It’s time to take action for wolves in British Columbia

In BC, the province estimates that some 1,200 wolves are killed on an annual basis for recreational purposes.

The senseless trophy killing of Takaya, the ‘lone wolf’ made famous by his stay on Discovery Island, once again brings to the fore the full-spectrum persecution of Canis lupus in British Columbia. 

BC’s wolves are killed through a variety of means, most of which are gratuitous, inhumane and unethical. These include legal hunting and trapping, as well as government sanctioned culling, the latter using such techniques as aerial gunning and neck snares. 

In British Columbia, the province estimates that some 1,200 wolves are killed on an annual basis for recreational purposes. Raincoast wildlife scientists and large carnivore experts Drs. Paul Paquet and Chris Darimont surmise that number is likely even higher given BC’s lax reporting requirements and lack of conservation enforcement capability. 

BC’s Ministry of Forests, Lands, Natural Resource Operations and Rural Development, the entity responsible for “wolf management,” admits that “much of the information the province’s wildlife managers obtain regarding wolf populations is anecdotal, with a reliance on public sightings and observations.”

In other words, BC’s lethal exploitation of wolves is not based on science. There are no reasonable ecological or economic reasons to kill wolves. Moreover, there are clearly no tenable ethical reasons to induce such harm and suffering.

Wolf management policy, borne within unaccountable ministry bureaucracies, that permits activity that is so misaligned with commonly held societal values requires immediate attention by our elected representatives, who are accountable to you, the public.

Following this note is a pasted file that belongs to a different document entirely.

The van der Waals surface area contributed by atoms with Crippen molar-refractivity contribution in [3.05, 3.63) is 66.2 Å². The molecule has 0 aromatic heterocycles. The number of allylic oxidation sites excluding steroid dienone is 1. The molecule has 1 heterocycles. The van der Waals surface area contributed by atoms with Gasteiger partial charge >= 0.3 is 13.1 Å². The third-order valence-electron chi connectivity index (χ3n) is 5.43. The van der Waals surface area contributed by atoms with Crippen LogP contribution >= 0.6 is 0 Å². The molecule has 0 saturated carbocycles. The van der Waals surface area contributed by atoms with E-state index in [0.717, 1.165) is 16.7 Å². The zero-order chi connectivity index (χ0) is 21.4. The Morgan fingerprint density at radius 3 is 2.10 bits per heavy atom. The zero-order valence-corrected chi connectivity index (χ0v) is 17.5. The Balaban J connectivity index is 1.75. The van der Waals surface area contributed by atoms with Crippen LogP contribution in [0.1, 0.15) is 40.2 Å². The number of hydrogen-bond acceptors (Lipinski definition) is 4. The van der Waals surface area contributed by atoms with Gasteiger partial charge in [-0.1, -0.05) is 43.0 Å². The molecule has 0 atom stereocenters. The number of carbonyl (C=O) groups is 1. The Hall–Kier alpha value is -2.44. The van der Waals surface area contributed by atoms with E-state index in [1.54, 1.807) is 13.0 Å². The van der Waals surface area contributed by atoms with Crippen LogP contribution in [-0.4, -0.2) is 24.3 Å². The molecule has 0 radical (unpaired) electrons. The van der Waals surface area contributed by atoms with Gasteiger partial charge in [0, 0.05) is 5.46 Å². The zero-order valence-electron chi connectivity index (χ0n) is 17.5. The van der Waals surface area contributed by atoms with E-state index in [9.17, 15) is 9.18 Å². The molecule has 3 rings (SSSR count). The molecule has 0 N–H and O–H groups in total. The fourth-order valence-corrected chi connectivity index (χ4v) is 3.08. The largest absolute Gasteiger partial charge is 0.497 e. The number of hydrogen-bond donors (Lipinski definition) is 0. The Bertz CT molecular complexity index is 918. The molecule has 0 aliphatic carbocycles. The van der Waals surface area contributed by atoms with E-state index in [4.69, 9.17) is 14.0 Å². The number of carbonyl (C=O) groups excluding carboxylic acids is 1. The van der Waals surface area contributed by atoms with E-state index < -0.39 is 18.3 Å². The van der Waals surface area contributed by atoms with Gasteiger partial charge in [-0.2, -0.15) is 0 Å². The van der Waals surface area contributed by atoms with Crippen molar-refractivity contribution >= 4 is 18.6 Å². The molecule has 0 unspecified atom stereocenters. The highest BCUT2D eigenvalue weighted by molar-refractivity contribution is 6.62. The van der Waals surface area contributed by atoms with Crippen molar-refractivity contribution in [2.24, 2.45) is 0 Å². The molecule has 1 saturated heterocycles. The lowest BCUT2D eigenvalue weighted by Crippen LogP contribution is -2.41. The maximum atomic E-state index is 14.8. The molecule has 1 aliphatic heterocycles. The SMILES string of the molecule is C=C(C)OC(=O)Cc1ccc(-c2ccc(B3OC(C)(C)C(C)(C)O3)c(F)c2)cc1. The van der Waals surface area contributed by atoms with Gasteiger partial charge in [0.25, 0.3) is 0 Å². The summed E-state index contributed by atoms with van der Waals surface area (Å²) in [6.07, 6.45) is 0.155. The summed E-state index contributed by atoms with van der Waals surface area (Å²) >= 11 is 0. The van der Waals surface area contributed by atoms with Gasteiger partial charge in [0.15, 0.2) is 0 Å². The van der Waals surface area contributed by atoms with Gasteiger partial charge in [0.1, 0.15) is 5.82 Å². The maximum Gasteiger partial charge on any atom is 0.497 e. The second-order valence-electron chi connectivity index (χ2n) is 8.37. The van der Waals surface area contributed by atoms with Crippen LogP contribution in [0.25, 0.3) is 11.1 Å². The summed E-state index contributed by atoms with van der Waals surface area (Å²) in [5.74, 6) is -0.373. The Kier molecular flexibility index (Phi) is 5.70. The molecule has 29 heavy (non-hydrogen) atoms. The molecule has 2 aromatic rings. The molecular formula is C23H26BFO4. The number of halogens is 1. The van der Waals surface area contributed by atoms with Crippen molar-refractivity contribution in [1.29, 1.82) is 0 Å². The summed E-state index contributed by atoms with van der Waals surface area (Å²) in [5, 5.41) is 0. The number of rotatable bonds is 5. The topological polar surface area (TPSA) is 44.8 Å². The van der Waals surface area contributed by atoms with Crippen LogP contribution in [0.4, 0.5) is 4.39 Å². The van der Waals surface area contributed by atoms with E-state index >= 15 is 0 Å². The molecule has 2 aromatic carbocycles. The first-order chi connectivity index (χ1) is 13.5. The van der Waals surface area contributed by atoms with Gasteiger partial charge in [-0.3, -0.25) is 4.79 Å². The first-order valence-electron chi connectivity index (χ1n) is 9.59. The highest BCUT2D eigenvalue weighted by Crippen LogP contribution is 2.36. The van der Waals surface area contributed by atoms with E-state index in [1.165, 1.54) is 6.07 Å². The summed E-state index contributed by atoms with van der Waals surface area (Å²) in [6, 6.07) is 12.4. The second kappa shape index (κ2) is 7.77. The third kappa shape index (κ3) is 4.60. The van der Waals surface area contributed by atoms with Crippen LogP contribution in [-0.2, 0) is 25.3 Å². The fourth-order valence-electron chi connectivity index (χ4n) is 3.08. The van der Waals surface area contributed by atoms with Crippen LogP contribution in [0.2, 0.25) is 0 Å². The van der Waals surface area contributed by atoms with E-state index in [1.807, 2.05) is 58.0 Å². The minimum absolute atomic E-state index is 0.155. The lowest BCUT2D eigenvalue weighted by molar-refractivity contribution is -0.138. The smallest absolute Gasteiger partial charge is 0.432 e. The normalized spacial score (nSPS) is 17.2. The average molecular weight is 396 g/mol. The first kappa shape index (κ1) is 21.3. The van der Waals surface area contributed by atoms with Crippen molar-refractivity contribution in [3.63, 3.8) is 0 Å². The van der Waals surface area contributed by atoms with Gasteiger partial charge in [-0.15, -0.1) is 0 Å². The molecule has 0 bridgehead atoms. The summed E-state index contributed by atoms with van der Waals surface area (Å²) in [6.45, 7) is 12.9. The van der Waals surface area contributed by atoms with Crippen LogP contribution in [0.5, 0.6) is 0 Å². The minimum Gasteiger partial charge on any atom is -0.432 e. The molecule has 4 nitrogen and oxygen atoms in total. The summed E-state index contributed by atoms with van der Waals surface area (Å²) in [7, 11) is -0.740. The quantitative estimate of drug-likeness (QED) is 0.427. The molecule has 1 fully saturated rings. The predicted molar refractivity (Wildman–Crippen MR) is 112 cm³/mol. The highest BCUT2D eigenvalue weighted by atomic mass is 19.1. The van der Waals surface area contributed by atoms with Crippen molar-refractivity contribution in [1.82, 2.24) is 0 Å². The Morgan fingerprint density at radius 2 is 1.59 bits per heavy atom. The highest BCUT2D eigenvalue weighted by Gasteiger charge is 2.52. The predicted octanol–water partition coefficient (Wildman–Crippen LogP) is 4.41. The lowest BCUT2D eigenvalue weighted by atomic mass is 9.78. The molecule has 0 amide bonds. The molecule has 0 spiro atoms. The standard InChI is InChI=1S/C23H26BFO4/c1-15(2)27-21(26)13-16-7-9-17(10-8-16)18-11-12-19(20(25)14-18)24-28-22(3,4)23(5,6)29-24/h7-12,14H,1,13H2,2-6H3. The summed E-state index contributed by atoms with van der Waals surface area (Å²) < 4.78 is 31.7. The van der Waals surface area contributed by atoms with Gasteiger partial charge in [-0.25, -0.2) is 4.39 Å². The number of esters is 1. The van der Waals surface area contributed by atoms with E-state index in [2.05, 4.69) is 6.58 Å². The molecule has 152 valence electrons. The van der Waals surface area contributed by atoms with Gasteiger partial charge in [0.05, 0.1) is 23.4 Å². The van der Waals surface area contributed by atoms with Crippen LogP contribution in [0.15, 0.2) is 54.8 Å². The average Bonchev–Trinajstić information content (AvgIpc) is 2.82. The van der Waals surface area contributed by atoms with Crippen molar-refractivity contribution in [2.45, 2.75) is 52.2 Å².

Although concealed under a smokescreen of scientific wildlife management, regulations that attempt to legitimize a behaviour so grossly misaligned with societal values ought to be challenged, and vigorously. This strategy was central to the eventual ban on the grizzly bear trophy hunt in BC. With Takaya as our Cecil the Lion, this moment will come for wolves. Takaya’s death should not be in vain. I’m encouraging everyone to contact Minister Doug Donaldson and Minister George Heyman to let them know it is time to stop the hunting and trapping of BC’s wolves.

To celebrate the end of the year, we are so happy to be able to offer matching campaigns on two of our most pressing fundraising initiatives.

All donations to both the Southern Great Bear Rainforest tenure acquisition and our KELÁ_EKE Kingfisher Forest initiative, will be matched until the end of the year. This is a great opportunity for our supporters, like you, to make your impact go twice as far, while benefiting from tax deductions.

Help us secure KELÁ_EKE Kingfisher Forest on S,DÁYES (Pender Island). Together with Pender Islands Conservancy, Raincoast is raising $2.18 million to purchase a 45 acre coastal property on the edge of the Salish Sea.

Safeguarding Coastal Carnivores in the Southern Great Bear Rainforest tenure. We are currently raising funds to stop commercial trophy hunting in more than a quarter of the Great Bear Rainforest in British Columbia.